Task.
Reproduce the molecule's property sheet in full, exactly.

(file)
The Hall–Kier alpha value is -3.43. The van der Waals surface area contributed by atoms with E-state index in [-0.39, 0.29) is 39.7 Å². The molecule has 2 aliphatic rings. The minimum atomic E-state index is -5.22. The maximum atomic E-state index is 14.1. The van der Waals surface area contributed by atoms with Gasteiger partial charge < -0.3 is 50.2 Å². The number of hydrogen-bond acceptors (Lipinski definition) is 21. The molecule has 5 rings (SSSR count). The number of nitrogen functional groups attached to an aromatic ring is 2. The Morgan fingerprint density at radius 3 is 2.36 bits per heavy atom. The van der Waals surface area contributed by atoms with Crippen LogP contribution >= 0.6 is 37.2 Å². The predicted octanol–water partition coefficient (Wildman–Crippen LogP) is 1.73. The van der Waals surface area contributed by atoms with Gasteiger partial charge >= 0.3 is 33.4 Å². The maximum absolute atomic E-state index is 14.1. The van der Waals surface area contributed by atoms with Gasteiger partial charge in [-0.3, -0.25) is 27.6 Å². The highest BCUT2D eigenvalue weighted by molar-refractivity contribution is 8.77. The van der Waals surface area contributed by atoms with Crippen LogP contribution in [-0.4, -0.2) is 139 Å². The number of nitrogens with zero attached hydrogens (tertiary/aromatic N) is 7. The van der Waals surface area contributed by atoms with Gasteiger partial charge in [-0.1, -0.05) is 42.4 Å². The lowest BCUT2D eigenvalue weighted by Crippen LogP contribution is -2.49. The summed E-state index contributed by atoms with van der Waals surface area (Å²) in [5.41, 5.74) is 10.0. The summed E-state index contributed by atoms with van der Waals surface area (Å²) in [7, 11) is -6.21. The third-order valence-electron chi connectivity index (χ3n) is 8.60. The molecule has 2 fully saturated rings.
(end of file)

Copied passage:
The Hall–Kier alpha value is -3.43. The van der Waals surface area contributed by atoms with E-state index in [-0.39, 0.29) is 39.7 Å². The molecule has 2 aliphatic rings. The minimum atomic E-state index is -5.22. The maximum atomic E-state index is 14.1. The van der Waals surface area contributed by atoms with Gasteiger partial charge < -0.3 is 50.2 Å². The number of hydrogen-bond acceptors (Lipinski definition) is 21. The molecule has 5 rings (SSSR count). The number of nitrogen functional groups attached to an aromatic ring is 2. The Morgan fingerprint density at radius 3 is 2.36 bits per heavy atom. The van der Waals surface area contributed by atoms with Crippen LogP contribution >= 0.6 is 37.2 Å². The predicted octanol–water partition coefficient (Wildman–Crippen LogP) is 1.73. The van der Waals surface area contributed by atoms with Gasteiger partial charge >= 0.3 is 33.4 Å². The maximum absolute atomic E-state index is 14.1. The van der Waals surface area contributed by atoms with Gasteiger partial charge in [-0.3, -0.25) is 27.6 Å². The highest BCUT2D eigenvalue weighted by molar-refractivity contribution is 8.77. The van der Waals surface area contributed by atoms with Crippen LogP contribution in [-0.4, -0.2) is 139 Å². The number of nitrogens with zero attached hydrogens (tertiary/aromatic N) is 7. The van der Waals surface area contributed by atoms with Gasteiger partial charge in [-0.1, -0.05) is 42.4 Å². The lowest BCUT2D eigenvalue weighted by Crippen LogP contribution is -2.49. The summed E-state index contributed by atoms with van der Waals surface area (Å²) in [5.41, 5.74) is 10.0. The summed E-state index contributed by atoms with van der Waals surface area (Å²) in [7, 11) is -6.21. The third-order valence-electron chi connectivity index (χ3n) is 8.60. The molecule has 2 fully saturated rings.